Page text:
Your doctor may take a small sample of skin (biopsy) to determine the exact type of psoriasis and to rule out other skin disorders. It is a painless procedure done on an OPD basis.
Treatment Of Psoriasis
The treatment is aimed at:
- Stopping the skin cells from growing quickly
- Removing silvery scales and softening the skin
For benign to progressive psoriasis, creams, lotions and ointments can be used. Topical creams are juxtaposed with intravenous medicines, oral medicine and light therapy (phototherapy) in much more complex stages of the condition.
- Topical Medicines
This would include coal tar, Vitamin D analogues, salicylic acid, topical retinoids, topical steroids, calcineurin inhibitors, moisturizers and anthralin.
- Light Therapy (Phototherapy)
This treatment for psoriasis employs ultraviolet natural or artificial light. It involves exposing your skin to controlled amounts of natural sunlight. Certain types of light therapy, including the use of ultraviolet artificial light A (UVA) and ultraviolet light B (UVB) alone or with others in conjunction with medication.
- Oral And Injectable Medications
When psoriasis become severe, the doctor may prescribe oral or injected drugs. These include retinoids, methotrexate, cyclosporine and drugs that alter the immune system.
So that psoriasis is a degenerative disease, and it is appropriate to take several efforts to keep the disease under check and improving the quality of life. These are a few easy things you could be doing:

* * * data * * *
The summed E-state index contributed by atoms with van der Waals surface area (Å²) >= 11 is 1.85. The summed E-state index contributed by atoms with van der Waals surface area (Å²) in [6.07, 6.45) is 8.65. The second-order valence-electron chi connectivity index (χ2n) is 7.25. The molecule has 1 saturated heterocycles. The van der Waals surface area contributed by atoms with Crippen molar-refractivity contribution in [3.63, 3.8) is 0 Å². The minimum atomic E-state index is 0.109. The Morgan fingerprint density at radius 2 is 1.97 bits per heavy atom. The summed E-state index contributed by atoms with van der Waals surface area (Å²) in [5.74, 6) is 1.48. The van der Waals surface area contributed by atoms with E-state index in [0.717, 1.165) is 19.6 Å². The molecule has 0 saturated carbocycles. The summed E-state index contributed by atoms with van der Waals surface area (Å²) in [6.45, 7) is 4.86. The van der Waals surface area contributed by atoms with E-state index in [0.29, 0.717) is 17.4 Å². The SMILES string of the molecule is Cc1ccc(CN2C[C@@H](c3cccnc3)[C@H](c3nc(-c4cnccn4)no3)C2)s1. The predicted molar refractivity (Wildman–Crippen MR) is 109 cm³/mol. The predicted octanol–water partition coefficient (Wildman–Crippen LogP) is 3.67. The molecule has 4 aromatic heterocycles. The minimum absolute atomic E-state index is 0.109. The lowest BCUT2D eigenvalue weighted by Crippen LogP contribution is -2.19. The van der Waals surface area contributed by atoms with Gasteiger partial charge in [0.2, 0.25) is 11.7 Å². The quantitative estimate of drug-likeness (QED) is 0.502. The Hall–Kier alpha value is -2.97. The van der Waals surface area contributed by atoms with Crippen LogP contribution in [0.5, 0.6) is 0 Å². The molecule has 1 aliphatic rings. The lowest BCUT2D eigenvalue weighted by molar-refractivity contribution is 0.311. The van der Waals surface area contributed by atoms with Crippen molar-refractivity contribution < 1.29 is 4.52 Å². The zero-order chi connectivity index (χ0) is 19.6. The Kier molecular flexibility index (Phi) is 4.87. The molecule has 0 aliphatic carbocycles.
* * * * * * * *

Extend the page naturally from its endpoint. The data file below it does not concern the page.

- Take Daily Baths
Taking a regular bath helps eliminate silvery scales and soothes inflamed skin as well. You can add bath oil, colloidal oatmeal, Epsom salts or Dead Sea salts to the water and soak. Avoid hot water and harsh soaps and use lukewarm water and mild soaps.
- Use A Moisturizer
Make sure you apply a heavy, ointment-based moisturizer while your skin is still moist. For very dry skin, oils may be preferable. You might need to use a moisturizer multiple time a day throughout the hot, cold and dry weather.
- Talk To Your Doctor About Sun Exposure
Exposing your skin to a controlled amount of sunlight can significantly improve the lesions. But remember that too much of the sun can trigger or worsen outbreaks and increase the risk of skin cancer. Please seek advice from your physician on exposure to sunlight.
- Use Sunscreen
It is very important that you protect your health and unaffected skin from sun damage. Make sure that you apply a sunscreen with an SPF of 30 and above. Generously apply sunscreen and reapply every two hours.
- Tackle Triggers
Try and figure out your triggers and then take steps to minimize their occurrence. For instance, if smoking triggers the flare-ups, seriously consider leaving it if exposure to the sun makes the lesions worse than it already is avoiding moving out during daylight hours and wear protective garments.
- Avoid Alcohol
As the intake of alcohol can exacerbate the symptoms, it is best to avoid or quit the intake of alcohol altogether.
It is important to understand that although psoriasis is a chronic disease, with the latest treatment modalities and with some personal care, you can lead a healthy and fulfilling life. Be regular with your appointments, take your medications on time and avoid triggers, and you can enjoy your life to the fullest. Stay Healthy, Stay Happy!